Canadian producers continue culling hogs

Canadian swine producers continue to reduce herd numbers and empty production barns.

The Canadian Pork Council announced last week that another 43,000 sows will be taken out of production, along with nearly 100,000 weanling pigs weighing 30 kilograms or less and 123,000 feeder pigs between 31 kg and market weight.

The herd reductions were facilitated by the hog farm transition program (HFTP), a federal program that pays hog producers to sell their animals and keep their barns empty for the next three years.

The $75 million HFTP was designed to reduce Canada’s hog inventory and spur the recovery of depressed North American pork markets.

It allows eligible producers to submit exit bids through a series of tenders.

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Registered producers who wish to exit the industry can submit a bid that states how much money they would accept to take pigs out of production for at least 36 months.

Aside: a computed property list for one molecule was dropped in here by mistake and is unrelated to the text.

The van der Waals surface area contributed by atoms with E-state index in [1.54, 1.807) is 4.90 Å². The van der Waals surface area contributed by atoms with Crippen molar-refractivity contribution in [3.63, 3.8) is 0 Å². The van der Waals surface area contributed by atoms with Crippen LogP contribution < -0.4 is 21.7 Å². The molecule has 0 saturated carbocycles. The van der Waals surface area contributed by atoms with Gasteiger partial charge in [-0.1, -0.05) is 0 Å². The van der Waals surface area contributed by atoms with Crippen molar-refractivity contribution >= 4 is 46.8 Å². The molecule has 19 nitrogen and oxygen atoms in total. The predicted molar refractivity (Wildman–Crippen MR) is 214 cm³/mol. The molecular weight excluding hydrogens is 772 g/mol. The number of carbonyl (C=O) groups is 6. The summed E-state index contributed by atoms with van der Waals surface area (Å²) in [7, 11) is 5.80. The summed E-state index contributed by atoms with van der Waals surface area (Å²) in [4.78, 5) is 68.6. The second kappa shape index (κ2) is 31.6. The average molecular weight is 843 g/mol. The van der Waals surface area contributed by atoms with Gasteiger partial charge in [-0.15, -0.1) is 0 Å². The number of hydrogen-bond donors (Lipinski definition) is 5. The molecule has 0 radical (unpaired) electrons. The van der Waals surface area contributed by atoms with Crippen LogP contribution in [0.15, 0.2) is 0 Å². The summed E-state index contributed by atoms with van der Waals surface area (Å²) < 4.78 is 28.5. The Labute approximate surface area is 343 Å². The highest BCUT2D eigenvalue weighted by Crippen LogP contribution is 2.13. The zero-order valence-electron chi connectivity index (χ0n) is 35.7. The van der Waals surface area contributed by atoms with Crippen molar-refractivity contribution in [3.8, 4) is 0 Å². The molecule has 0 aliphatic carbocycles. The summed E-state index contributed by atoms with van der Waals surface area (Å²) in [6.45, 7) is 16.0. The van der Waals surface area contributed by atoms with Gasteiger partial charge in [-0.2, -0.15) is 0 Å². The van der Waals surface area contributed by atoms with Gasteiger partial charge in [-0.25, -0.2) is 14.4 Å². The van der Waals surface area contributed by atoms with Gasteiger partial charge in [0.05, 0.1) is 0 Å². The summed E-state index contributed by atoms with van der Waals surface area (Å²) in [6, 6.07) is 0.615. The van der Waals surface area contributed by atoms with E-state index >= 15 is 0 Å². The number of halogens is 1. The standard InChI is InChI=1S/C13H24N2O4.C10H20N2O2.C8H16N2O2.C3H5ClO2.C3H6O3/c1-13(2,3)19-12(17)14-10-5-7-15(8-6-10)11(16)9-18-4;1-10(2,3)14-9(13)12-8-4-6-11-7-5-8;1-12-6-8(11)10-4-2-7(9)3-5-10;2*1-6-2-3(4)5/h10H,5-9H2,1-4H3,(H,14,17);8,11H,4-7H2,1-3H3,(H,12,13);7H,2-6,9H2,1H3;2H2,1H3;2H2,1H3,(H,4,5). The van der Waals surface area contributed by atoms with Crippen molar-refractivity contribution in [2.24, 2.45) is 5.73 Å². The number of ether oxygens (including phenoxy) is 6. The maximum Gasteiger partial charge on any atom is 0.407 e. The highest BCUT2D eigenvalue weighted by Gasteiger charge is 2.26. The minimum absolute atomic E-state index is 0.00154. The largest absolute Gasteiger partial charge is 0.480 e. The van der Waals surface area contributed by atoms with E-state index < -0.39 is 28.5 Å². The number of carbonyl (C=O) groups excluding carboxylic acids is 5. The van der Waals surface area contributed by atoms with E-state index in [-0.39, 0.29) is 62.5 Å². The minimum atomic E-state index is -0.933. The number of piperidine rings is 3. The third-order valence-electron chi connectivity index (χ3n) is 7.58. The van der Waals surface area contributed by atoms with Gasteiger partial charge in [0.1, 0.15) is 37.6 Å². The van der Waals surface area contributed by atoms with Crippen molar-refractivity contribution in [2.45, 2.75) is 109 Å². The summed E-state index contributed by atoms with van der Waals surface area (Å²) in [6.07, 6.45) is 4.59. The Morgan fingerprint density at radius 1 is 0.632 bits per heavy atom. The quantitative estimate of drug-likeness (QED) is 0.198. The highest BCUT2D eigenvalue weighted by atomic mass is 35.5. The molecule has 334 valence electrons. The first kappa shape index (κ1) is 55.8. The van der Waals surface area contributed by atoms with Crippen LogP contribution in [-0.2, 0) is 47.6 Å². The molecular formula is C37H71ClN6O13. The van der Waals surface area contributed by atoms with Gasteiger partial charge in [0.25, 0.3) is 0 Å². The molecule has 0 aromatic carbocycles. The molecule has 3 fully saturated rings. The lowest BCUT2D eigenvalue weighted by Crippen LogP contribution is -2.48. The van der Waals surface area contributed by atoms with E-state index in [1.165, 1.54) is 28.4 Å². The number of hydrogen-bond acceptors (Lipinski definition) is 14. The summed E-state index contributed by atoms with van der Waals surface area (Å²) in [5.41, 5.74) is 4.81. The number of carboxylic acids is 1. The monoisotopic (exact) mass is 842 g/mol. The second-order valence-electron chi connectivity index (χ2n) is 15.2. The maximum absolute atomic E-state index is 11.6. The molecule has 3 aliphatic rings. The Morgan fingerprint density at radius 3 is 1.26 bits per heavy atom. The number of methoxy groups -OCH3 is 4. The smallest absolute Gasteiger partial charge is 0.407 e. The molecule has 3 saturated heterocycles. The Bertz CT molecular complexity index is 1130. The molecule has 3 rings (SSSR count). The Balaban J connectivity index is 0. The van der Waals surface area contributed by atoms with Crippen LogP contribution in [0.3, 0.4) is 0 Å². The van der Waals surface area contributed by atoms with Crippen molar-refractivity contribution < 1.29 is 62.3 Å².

Results of the second tender were announced Dec. 14.

Gary Stordy, public relations manager with the CPC, said the council received 469 bids and approved the distribution of roughly $24 million among 115 successful bidders.

The weighted average of the successful bids was $872.91 per animal unit equivalent (AUE).

The lowest successful bid was $370 per AUE and the highest was $1,034.

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With two tenders now complete, approximately $35 million of the program’s $75 million budget has been allocated.

A third tender, scheduled for Jan. 20, 2010, will distribute another $25 million to producers willing to leave the industry.

To qualify for the Jan. 20 tender, producers who are not already registered must submit registration forms no later than Jan. 13.

A fourth and final tender worth $15 million will also be held in 2010 but the exact date has yet to be determined.

So far, producers in Ontario have submitted 92 successful bids, more than any other province.

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Manitoba producers have filed 32 successful bids, followed by Alberta (28), Quebec (19), Atlantic Canada (9), British Columbia (7) and Saskatchewan (5).